Can you give a simple intuitive explanation of IRLS method to find the MLE of a GLM?

Background:

I’m trying to follow Princeton’s review of MLE estimation for GLM.

I understand the basics of MLE estimation: likelihood, score, observed and expected Fisher information and the Fisher scoring technique. And I know how to justify simple linear regression with MLE estimation.


The question:

I can’t understand even the first line of this method 🙁

What’s the intuition behind the $z_i$ working variables defined as:

$$ z_i = \hat\eta_i + (y_i -\hat\mu_i)\frac{d\eta_i}{d\mu_i}$$

Why are they used instead of $y_i$ to estimate $\beta$?

And what’s their relation with the response/link function which is the connection between $\eta$ and $\mu$

If anyone has a simple explanation or can direct me to a more basic-level text about this I would be grateful.

Answer

Some years ago I wrote a paper about this for my students (in spanish), so I can try to rewrite those explanations here. I will look at IRLS (iteratively reweighted least squares) through a series of examples of increasing complexity. For the first example we need the concept of a location-scale family. Let $f_0$ be a density function centered at zero in some sense. We can construct a family of densities by defining
$$
f(x)= f(x;\mu,\sigma)= \frac{1}{\sigma} f_0\left(\frac{x-\mu}{\sigma}\right)
$$

where $\sigma > 0$ is a scale parameter and $\mu$ is a location parameter. In the measurement error model, where usual the error term is modeled as a normal distribution, we can in the place of that normal distribution use a location-scale family as constructed above. When $f_0$ is the standard normal distribution, the construction above gives the $\text{N}(\mu, \sigma)$ family.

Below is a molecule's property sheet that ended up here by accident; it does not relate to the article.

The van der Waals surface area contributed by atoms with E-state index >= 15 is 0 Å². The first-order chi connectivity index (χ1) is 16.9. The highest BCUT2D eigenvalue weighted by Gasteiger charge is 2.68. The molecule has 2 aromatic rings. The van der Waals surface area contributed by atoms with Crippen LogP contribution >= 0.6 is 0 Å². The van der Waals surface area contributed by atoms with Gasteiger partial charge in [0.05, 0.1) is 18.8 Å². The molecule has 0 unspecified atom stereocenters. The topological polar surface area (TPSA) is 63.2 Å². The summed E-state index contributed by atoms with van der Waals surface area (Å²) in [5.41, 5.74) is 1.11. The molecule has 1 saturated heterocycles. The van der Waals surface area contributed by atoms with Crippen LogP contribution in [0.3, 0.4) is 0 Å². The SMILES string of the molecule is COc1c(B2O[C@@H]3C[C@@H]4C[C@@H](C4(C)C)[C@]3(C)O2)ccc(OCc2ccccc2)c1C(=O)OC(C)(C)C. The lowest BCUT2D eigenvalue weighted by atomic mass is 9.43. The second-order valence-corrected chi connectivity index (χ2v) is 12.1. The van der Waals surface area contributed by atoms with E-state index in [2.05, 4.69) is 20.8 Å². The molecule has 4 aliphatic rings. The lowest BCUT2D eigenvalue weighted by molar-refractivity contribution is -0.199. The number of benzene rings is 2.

Now we will use IRLS on some simple examples. First we will find the ML (maximum likelihood) estimators in the model
$$
Y_1,Y_2,\ldots,Y_n \hspace{1em} \text{i.i.d}
$$

with the density
$$
f(y)= \frac{1}{\pi} \frac{1}{1+(y-\mu)^2},\hspace{1em} y\in{\mathbb R},
$$

the Cauchy distribution the location family $\mu$ (so this is a location family). But first some notation. The weighted least squares estimator of $\mu$ is given by
$$
\mu^{\ast} = \frac{\sum_{i=1}^n w_i y_i}
{\sum_{i=1}^n w_i}.
$$

where $w_i$ is some weights. We will see that the ML estimator of $\mu$ can be expressed in the same form, with $w_i$ some function of the residuals
$$
\epsilon_i = y_i-\hat{\mu}.
$$

The likelihood function is given by
$$
L(y;\mu)= \left(\frac{1}{\pi}\right)^n \prod_{i=1}^n \frac{1}{1+(y_i-\mu)^2}
$$

and the loglikelihood function is given by
$$
l(y)= -n \log(\pi) – \sum_{i=1}^n \log\left(1+(y_i-\mu)^2\right).
$$

Its derivative with respect to $\mu$ is
$$
\begin{eqnarray}
\frac{\partial l(y)}{\partial \mu}&=&
0-\sum \frac{\partial}{\partial \mu} \log\left(1+(y_i-\mu)^2\right) \nonumber \\
&=& -\sum \frac{2(y_i-\mu)}{1+(y_i-\mu)^2}\cdot (-1) \nonumber \\
&=& \sum \frac{2 \epsilon_i}{1+\epsilon_i^2} \nonumber
\end{eqnarray}
$$

where $\epsilon_i=y_i-\mu$. Write $f_0(\epsilon)= \frac{1}{\pi} \frac{1}{1+\epsilon^2}$ and $f_0′(\epsilon)=\frac{1}{\pi} \frac{-1\cdot 2 \epsilon}{(1+\epsilon^2)^2}$, we get
$$
\frac{f_0′(\epsilon)}{f_0(\epsilon)} =
\frac{\frac{-1 \cdot2\epsilon}{(1+\epsilon^2)^2}}
{\frac{1}{1+\epsilon^2}} = -\frac{2\epsilon}{1+\epsilon^2}.
$$

We find
$$
\begin{eqnarray}
\frac {\partial l(y)} {\partial \mu}
& =& -\sum \frac {f_0′(\epsilon_i)} {f_0(\epsilon_i)} \nonumber \\
&=& -\sum \frac {f_0′(\epsilon_i)} {f_0(\epsilon_i)} \cdot
\left(-\frac{1}{\epsilon_i}\right)
\cdot (-\epsilon_i) \nonumber \\
&=& \sum w_i \epsilon_i \nonumber
\end{eqnarray}
$$

where we used the definition
$$
w_i= \frac{f_0′(\epsilon_i)}
{f_0(\epsilon_i)} \cdot \left(-\frac{1}{\epsilon_i}\right)
= \frac{-2 \epsilon_i}
{1+\epsilon_i^2} \cdot \left(-\frac{1}{\epsilon_i}\right)
= \frac{2}{1+\epsilon_i^2}.
$$

Remembering that
$\epsilon_i=y_i-\mu$ we obtain the equation
$$
\sum w_i y_i = \mu \sum w_i,
$$

which is the estimating equation of IRLS. Note that

  1. The weights $w_i$ are always positive.